During this first-ever California State Parks Week, Californians will venture into their California state parks for the first time or the 500th time – enjoying recreation, time with family and friends, or simply a chance to be quiet in nature. When they do, they will find health and wellness benefits to improve their lives, as well as those of future generations.
Anyone who spends time in California’s majestic state park system knows that these places confer almost immediate benefits to our mental and physical health, and overall sense of wellness. Vigorous activities like hiking and swimming help fight obesity and other chronic diseases, while picnicking, camping and other recreational pursuits in nature have been consistently shown to reduce stress and support mental health. To celebrate these incredible gifts from parks, Thursday, June 16 has been designated Health and Wellness Day during State Parks Week.
Whether it’s a day at the beach, a hike in the redwoods, a camping trip in the mountains, or an excursion into California’s past at one of the system’s many state historic parks, healing, transformative experiences are in store for every visitor.
That’s why, in partnership with California State Parks and California’s First Partner, Jennifer Siebel Newsom, California State Parks Foundation has fought to expand access to parks. Together, we believe cost or transportation should never be a barrier to enjoying the benefits parks have to offer, and that every Californian deserves to feel welcomed and invited to enjoy those benefits.
We launched our initiative for equitable park access, Pathways to Parks, in 2019. Pathways to Parks highlighted the clear nexus between equitable access to parks and community health. California is facing numerous severe challenges in promoting and achieving positive health outcomes and providing equitable access to the outdoors would help to improve health and wellness for all.
To kick off the initiative we worked with a team of researchers from the Institute of the Environment and Sustainability at UCLA to learn more about how state parks can improve health.
57 percent of all Californians live within a state parks visitorshed — which is the communities around each park accessible by a typical walk, bike trip or drive — clearly demonstrating the large opportunity for parks to serve as a resource for families.
59 percent of households within the visitorshed of California’s 280 state parks are disadvantaged, including 1 million youth below the poverty line.
Parks accessible to disadvantaged communities are underutilized due to lack of awareness and access barriers such as cultural relevancy, language, and technology.
Next, we focused on policy solutions benefitting children, youth and families, because getting young people into nature early in life will multiply the health and wellness benefits over a lifetime. What’s more, early park experiences have been shown to foster a lifelong love of the outdoors. If we are to protect and preserve the state park system forever, it’s crucial that we begin to nurture the next generation of park stewards.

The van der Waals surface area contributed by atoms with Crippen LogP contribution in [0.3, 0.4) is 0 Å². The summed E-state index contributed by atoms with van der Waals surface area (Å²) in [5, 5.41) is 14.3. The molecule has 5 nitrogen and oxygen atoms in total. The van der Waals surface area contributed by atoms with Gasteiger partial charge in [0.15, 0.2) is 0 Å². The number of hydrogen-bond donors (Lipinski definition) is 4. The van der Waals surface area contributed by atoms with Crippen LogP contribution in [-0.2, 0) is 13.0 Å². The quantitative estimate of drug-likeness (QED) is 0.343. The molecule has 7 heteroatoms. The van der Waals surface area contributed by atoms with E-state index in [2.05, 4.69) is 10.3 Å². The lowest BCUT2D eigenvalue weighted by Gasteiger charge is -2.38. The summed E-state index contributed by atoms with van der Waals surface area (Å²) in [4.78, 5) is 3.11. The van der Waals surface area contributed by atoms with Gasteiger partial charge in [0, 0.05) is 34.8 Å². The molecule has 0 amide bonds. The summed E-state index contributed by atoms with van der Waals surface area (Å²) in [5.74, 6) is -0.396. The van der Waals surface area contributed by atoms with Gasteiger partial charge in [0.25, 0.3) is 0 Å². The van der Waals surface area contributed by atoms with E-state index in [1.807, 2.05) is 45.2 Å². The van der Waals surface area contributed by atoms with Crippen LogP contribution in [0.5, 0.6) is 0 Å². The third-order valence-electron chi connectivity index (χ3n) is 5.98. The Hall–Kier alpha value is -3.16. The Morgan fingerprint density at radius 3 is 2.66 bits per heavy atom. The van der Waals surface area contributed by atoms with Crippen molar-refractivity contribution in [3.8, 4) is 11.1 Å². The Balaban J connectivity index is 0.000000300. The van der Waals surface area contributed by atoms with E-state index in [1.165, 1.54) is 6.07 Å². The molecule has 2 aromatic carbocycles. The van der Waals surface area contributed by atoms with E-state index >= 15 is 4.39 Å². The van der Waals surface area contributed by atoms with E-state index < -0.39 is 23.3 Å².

We were thrilled when Governor Newsom proposed several pilot park access programs based on Pathways to Parks research and programming, as part of his historic $1 billion budget for California State Parks in 2021. Those programs, enacted as part the state’s 2021-22 budget, are providing free park access to many Californians who have not previously had it.
The first pilot, the California State Park Adventure Pass, launched in September 2021, just in time for back to school. It allows fourth graders and their families to visit 19 parks up and down the state free of charge. Modeled on the National Park Service’s Every Kid Outdoors pass, the State Park Adventure Pass is targeted to fourth graders because California history is a part of the fourth grade curriculum, and because students this age generally visit state parks with their families – enabling access for all ages with one pass. The 19 parks accessible with this pass were chosen to provide a range of experiences in different geographic areas of the state – beaches, redwoods, mountains, deserts, and sites of varied cultural and historic importance. Parents or caregivers of eligible students may visit ReserveCalifornia.com to request a pass be emailed to them.
A second program, the California State Library Parks Pass, launched this spring, April 2022. It allows anyone with a California public library card to check out a day-use vehicle pass for the number of days allowed by their local library. Passes are available throughout the state, though there may be a waiting list in some areas. The Governor has proposed adding additional resources to the program for the 2022-23 budget year, so if his proposal survives negotiations with the Legislature, there will be additional passes available for library patrons to check out. California State Parks has created a short video with information on how to check out a pass.
Finally, the state is piloting an annual Golden Bear parks pass to recipients of CalWORKs, a group that is very low-income. This pass allows these residents to visit over 200 parks free.
So far, the public response to these efforts to make park visits accessible to all has been tremendous . Now, our job is to make sure these pilots are made permanent before they expire in 2024 – stay tuned for more information about this soon. In the meantime, check out the list of Health and Wellness Day events to find one near you – your body (and mind) will thank you!